30 Years Since Volvo’s 240 Turbo ‘Flying Brick’ Reigned In EuropeInsights
Who could forget the iconic Volvo 240 of the 1970s? Renowned for its straightforward angular shape and construction that was tougher than brickwork, it was certainly well deserving of its popular nickname here, the ‘Swedish Tank’. Not quite the type of car one would expect to forge a career in motorsports, but race the 240 the Swedes did, and a trackside legend it did become.
Now, before you think that racing a Volvo 240 was some sort of joke that became successful half way through, you couldn’t be further from the truth. By the time the Volvo 240 came to market in the 1970s, there was already a strong following for Volvo cars amongst the rallying community. Volvo cars were respected amongst participants for their robustness and reliability.
The seeds for the 240’s entry into track competition was sown in 1981 when Volvo launched the 240 Turbo, a family car equipped with a robust 2.1-litre turbocharged engine that generated 155hp, and was capable of delivering a 0 to 100km/h time of 9 seconds with a top speed of 195km/h. Impressive figures for a family car of its time, and its estate-bodied counterpart was even recognised as the world’s fastest estate.
A year later the International Group A racing regulations was introduced. The regulations allowed cars for competition to be taken directly from the assembly line, with only a limited number of modifications, and at least 5,000 examples of the model in question were being built each year. On top of those requirements, the model had to have at least four seats with the minimum weight related to engine capacity. These regulations suited the 240 Turbo perfectly.
From Family Car to Race Car
To be comply with the racing regulations, Volvo had to fulfil the homologation requirement of 500 examples of the race car for customers. As such Volvo is said to have built 500 two-door Volvo 240 Turbo Evolution models, though the actual number became a source of controversy and was a hotly debated subject amongst enthusiasts. Nevertheless those special road-going 240 Turbo Evolution models came with a bigger turbocharger with an intercooler, and a rear spoiler. Power output was said to be at 157hp, though the race cars were definitely pushing out way more power than their road-going counterparts.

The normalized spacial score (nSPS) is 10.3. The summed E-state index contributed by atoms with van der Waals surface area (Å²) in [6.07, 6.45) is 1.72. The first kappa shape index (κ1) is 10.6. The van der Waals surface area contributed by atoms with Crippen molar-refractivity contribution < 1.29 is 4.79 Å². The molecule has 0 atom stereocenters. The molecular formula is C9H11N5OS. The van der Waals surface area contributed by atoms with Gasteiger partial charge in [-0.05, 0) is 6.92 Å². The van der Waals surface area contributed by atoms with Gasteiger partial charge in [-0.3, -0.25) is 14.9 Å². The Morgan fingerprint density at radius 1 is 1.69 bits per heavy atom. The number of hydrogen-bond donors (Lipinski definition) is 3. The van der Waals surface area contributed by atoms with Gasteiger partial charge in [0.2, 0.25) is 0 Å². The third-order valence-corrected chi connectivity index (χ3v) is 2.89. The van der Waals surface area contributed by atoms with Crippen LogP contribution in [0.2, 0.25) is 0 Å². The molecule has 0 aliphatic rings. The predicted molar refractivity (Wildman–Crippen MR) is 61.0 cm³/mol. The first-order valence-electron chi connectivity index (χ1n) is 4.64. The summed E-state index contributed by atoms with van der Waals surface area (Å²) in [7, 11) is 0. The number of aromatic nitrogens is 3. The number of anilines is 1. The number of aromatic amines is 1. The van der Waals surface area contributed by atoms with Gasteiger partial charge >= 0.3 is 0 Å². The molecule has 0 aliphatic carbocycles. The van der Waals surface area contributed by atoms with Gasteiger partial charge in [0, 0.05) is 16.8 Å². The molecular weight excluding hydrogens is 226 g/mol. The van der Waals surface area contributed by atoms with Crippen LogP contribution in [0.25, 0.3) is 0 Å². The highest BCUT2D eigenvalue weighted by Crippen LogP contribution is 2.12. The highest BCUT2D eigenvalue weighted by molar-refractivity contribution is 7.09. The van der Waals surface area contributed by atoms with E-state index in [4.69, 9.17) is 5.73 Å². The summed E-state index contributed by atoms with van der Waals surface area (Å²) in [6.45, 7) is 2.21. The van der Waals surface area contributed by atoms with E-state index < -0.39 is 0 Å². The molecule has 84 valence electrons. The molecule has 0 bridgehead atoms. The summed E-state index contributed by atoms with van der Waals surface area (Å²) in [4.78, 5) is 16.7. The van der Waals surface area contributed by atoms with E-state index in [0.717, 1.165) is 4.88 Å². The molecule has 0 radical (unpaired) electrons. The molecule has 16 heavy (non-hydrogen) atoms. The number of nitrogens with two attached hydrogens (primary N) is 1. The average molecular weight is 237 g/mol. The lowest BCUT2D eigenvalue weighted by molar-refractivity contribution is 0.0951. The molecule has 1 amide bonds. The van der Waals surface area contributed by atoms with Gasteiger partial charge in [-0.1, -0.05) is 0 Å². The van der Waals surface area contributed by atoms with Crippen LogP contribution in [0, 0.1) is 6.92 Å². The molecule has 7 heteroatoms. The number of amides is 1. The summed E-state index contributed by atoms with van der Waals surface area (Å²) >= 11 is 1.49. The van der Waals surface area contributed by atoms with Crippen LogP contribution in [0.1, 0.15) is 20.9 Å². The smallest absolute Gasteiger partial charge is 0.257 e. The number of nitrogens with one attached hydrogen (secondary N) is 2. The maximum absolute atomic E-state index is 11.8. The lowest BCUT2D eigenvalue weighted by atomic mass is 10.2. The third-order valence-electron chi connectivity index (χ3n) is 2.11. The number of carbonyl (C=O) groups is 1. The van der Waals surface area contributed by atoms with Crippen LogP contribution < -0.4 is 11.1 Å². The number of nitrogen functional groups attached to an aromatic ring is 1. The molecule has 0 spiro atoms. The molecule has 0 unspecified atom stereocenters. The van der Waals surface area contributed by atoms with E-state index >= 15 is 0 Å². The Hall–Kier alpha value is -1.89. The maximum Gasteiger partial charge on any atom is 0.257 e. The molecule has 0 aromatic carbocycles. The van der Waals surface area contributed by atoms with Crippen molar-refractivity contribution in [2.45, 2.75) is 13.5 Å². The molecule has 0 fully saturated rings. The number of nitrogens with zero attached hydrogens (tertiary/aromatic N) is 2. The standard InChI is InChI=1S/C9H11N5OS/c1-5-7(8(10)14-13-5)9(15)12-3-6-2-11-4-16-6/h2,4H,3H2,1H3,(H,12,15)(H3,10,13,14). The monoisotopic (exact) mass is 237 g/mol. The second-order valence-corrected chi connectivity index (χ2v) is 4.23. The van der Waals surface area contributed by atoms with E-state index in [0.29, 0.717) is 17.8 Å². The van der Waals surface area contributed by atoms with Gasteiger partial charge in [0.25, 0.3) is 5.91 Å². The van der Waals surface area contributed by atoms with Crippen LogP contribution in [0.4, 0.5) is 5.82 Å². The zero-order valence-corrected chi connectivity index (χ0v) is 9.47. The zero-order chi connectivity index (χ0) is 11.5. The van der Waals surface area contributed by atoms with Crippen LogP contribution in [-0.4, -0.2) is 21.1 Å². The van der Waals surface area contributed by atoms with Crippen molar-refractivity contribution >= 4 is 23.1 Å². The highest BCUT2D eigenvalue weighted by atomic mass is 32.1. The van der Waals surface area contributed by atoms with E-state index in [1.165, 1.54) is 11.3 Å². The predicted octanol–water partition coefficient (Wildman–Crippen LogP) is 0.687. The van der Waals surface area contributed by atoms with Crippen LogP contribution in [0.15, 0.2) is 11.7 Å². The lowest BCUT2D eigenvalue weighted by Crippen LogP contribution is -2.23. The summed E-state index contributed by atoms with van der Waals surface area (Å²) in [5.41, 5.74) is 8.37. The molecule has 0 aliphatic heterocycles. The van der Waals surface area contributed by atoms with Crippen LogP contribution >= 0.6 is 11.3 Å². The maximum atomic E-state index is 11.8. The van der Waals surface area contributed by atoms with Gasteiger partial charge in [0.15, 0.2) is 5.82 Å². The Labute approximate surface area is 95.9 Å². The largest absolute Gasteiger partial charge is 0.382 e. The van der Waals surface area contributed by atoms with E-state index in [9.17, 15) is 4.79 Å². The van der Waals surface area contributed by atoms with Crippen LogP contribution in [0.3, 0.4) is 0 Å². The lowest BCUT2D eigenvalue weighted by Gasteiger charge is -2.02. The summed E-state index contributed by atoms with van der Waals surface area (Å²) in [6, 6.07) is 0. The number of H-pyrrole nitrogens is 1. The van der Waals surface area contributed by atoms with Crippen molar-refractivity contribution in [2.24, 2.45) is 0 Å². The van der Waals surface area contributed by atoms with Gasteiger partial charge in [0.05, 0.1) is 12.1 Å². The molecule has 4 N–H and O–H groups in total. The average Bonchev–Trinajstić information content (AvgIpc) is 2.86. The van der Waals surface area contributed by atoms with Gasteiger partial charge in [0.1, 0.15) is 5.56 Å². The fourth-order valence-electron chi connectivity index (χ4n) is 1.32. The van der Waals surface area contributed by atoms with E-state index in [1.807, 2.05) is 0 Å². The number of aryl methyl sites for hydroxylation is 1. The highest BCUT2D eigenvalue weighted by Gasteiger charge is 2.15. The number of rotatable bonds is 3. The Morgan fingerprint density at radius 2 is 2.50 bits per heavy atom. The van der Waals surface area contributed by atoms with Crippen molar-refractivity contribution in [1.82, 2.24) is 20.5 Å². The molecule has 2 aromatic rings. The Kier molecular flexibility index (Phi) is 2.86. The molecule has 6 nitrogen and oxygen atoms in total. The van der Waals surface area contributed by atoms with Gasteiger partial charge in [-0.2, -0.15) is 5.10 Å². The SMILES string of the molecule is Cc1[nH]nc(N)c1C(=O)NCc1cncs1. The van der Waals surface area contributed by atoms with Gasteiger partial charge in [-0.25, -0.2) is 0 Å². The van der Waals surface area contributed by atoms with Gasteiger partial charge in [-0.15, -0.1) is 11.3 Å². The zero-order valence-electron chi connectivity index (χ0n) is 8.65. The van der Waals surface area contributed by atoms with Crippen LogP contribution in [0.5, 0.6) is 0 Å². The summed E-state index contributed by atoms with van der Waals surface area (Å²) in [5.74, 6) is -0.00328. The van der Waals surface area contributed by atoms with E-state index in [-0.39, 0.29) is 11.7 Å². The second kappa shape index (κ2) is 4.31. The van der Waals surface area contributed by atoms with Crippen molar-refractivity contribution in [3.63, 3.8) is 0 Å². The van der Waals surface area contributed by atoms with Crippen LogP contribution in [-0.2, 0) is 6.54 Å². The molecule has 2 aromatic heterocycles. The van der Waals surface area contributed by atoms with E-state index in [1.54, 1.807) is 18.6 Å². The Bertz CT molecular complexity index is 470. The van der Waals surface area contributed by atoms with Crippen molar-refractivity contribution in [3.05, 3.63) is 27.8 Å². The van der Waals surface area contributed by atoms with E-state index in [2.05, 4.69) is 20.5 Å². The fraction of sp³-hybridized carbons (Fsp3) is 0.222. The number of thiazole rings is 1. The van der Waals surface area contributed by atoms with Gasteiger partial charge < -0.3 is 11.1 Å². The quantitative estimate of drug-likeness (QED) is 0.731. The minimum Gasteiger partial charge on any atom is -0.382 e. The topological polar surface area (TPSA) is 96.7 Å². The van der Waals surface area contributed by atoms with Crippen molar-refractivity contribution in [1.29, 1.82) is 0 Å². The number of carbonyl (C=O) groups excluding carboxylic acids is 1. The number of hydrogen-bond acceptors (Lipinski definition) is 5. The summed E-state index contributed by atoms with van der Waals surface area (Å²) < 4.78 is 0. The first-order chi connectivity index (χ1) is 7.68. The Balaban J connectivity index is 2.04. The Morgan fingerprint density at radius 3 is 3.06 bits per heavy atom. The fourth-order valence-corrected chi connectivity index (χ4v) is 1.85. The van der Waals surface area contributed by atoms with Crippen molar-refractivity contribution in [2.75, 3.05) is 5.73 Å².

Though the 240 Turbo was no slouch on the road, the racing version had aluminium cylinder heads and forged pistons, connecting rods and crankshafts. Its fuel injection system used a custom-built K-jetronic system and the Garrett turbocharger was cranked up to 1.5bar. Power from the 2.1-litre engine now stood at around 300hp with top speed raised to 260km/h.
Its new found performance gave these ‘Flying Bricks’ as they were popularly known, the speed and pace to bring the fight to the likes of the Rover 3500 V8 and BMW 635CSi, cars with boasted big displacement engines.
With power taken care of, Volvo’s engineers got around to reducing weight with lighter doors and bonnet that were made using thinner gauge metal than what was being used in the production cars, whereas the rear axle was made to be 6kg lighter. Braking power was taken care of by ventilated disc brakes with four-piston callipers, and thanks to a rapid refuelling system, pit crews were able to refuel the car with 120-litres of high octane race fuel in just 20 seconds.
Volvo Takes on Europe on the Track
Volvo’s official foray into Group A racing began in 1984. While racing was handled by privateer teams, Volvo themselves were responsible for the racing car’s construction and ensuring that the required components were uniform.
In its first year of racing, the participating teams manage to bag two wins, a European Touring Car Championship (ETC) race win in Zolder, Belgium, and another win at the first season of the German DTM at the Norisring track.
The following year, Volvo expanded their racing effort to two teams, both of whom were contracted to operate as a factory team. This decision was intended not only to beat the competition, but also to compete against each other.
The Swiss Eggenberger Motorsports team, which won at Zolder the year before, returned to the ETC under the name of Volvo Dealer Team Europe, and competed with Volvo’s second team in the championship, Sweden’s Magnum Racing. In addition to the ETC campaign, the team of IPS Motorsports competed in the DTM.
The 240 Turbo Group A racers were a formidable force, and by the close of the 1985 season of the ETC, Volvo had already racked up six victories out of the season’s 14 races, with drivers Thomas Lindström and Gianfranco Brancatelli taking the championship. There was also reason to celebrate on the DTM front with Per Stureson of IPS Motorsport to take the championship after one race victory and five podium finishes. Besides ETC and DTM, Volvo also took touring car championship glory in Finland, Portugal, and New Zealand, while a 240 Turbo won the Scottish rally championship.
The story of the 240 Turbo doesn’t end after their stellar season. The 240 Turbo would continue on a stellar racing career, with significant racing success in Europe and Australia. Even though Volvo would officially pull out of racing in 1986, privateer teams continued to race the 240 Turbo right up until 1990. A stellar carrer for a car that nobody would have guess, would be capable of racing, much less winning them.